Joshua Lerner: Well, actually the clinical program was absolutely psychoanalytic in its orientation. There's always been a split between sort of community social work and social workers as individuals who work in social agencies, in welfare departments, that sort of thing, and those people who were psychiatric social workers who really did much of the therapy around the country. And the Clinical Department, which it came to be called, was profoundly psychoanalytic.
David: Well, that's fascinating. I didn't know that. I had one good friend who was in a doctoral program in social work, and he must have been in that more community aspect. I think actually Detroit - and I'm not sure what years you were there - but when I was there, I think Detroit generally, I guess, was getting a strong psychoanalytic influence from more than one refugee from Germany who had settled in this country.
Joshua Lerner: Yes, actually Fritz Redl, who was a child psychoanalyst from Vienna, as well he was an analysand of Richard Sterba - he moved to the Detroit area and set up at Wayne State University, worked around children from a psychoanalytic point of view, and my mother actually worked with him. He was a supervisor for several years, and I grew up spending a lot of time with Fritz and hearing stories about training with Anna Freud and what Vienna was like, etc.
David: Wow. You know, that name rings a bell for me, and I think he might have been a consultant at the University of Michigan psychology department when I was there, and I think he was influential in the formation of something that was called the Fresh Air Camp, which was a camp for emotionally disturbed boys in, of all places, Hell, Michigan.
Joshua Lerner: Absolutely.
David: And I served as a counselor there for a summer or two.
Joshua Lerner: Yep, then you worked with - either at the time Fritz was running it or it was after that, but he certainly helped set it up, and he published a number of books around working with delinquent children, delinquent adolescents, from a psychoanalytic point of view, which there had been a lot of that work begun in Vienna.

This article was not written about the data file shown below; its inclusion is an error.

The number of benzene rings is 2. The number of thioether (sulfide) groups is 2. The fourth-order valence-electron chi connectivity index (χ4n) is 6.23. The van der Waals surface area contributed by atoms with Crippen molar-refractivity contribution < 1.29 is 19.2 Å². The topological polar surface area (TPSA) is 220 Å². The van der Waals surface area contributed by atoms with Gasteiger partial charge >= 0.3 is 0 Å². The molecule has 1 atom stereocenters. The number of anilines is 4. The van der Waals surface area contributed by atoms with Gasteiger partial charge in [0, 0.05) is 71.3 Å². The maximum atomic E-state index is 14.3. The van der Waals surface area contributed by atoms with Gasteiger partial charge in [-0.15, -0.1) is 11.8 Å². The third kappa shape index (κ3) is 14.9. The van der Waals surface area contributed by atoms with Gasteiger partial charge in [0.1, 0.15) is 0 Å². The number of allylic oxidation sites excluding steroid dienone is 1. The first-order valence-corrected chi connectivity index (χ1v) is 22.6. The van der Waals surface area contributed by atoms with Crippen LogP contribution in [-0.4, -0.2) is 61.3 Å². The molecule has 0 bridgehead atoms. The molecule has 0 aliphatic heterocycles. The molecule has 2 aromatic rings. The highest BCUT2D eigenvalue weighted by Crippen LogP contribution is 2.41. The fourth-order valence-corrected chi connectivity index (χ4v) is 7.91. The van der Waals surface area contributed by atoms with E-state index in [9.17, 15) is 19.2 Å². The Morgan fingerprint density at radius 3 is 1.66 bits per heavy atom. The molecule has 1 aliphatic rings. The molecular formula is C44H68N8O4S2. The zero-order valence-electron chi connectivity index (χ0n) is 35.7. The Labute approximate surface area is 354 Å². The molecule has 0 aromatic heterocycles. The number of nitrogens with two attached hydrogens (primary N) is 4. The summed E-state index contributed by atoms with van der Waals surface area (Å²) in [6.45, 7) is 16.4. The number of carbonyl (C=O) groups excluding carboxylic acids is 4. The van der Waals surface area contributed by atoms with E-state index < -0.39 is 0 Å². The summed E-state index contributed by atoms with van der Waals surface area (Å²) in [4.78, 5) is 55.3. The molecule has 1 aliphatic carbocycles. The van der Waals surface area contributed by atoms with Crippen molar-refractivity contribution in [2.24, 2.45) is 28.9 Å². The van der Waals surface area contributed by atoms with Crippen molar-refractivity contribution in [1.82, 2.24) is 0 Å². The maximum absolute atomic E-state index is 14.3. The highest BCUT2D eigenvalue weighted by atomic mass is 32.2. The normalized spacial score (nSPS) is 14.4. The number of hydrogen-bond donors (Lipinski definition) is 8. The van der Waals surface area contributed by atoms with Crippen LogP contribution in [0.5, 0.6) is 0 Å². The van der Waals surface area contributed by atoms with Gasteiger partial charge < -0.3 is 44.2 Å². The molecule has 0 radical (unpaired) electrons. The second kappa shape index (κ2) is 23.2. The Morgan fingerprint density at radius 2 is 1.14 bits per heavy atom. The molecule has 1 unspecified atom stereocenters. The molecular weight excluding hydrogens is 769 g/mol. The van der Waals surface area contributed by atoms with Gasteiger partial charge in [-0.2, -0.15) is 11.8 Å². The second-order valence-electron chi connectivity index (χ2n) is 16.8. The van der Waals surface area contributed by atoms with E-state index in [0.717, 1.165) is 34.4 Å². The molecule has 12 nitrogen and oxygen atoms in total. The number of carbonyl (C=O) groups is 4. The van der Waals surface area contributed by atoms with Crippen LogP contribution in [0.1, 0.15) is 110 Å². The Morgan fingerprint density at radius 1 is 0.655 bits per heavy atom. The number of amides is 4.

David: Well, that's fascinating, yeah. He wasn't running the camp at the time that I was there, so I must have been - come along at some later point. Now, we originally - I say we at Wise Counsel - we originally heard from you when you responded to one of my prior interviews. I'm not sure who it was with, but it had to do with object relations theory. And I believe you wanted to make some clarifications differentiating Kleinian theory - that is, of Melanie Klein - from other object relations theorists such as Winnecott, Balint, Fairbairn, Bowlby and so on. So let's start with Melanie Klein, whose work, I gather, is revered by some and castigated by others.
Joshua Lerner: Absolutely. She's been a very controversial figure in psychoanalysis. Probably up until 15 years ago, she was an anathema in the American psychoanalytic community, whereas she has been probably the dominant force in British psychoanalysis and in South American psychoanalysis. Melanie -
David: Well, tell us about those two sides. Why do some people revere her and other people not?
Joshua Lerner: Well, she was one of the - what shall I call it? - people who while believing that they were Freudian, made some very strong changes in Freudian theory, particularly around child development and particularly around the process of the relations between people, which is what objects are. Objects aren't, as we would think of them in our common parlance, a bottle or a chair or whatever. Objects in psychoanalytic terms are people. So object relations theory is the relations between people.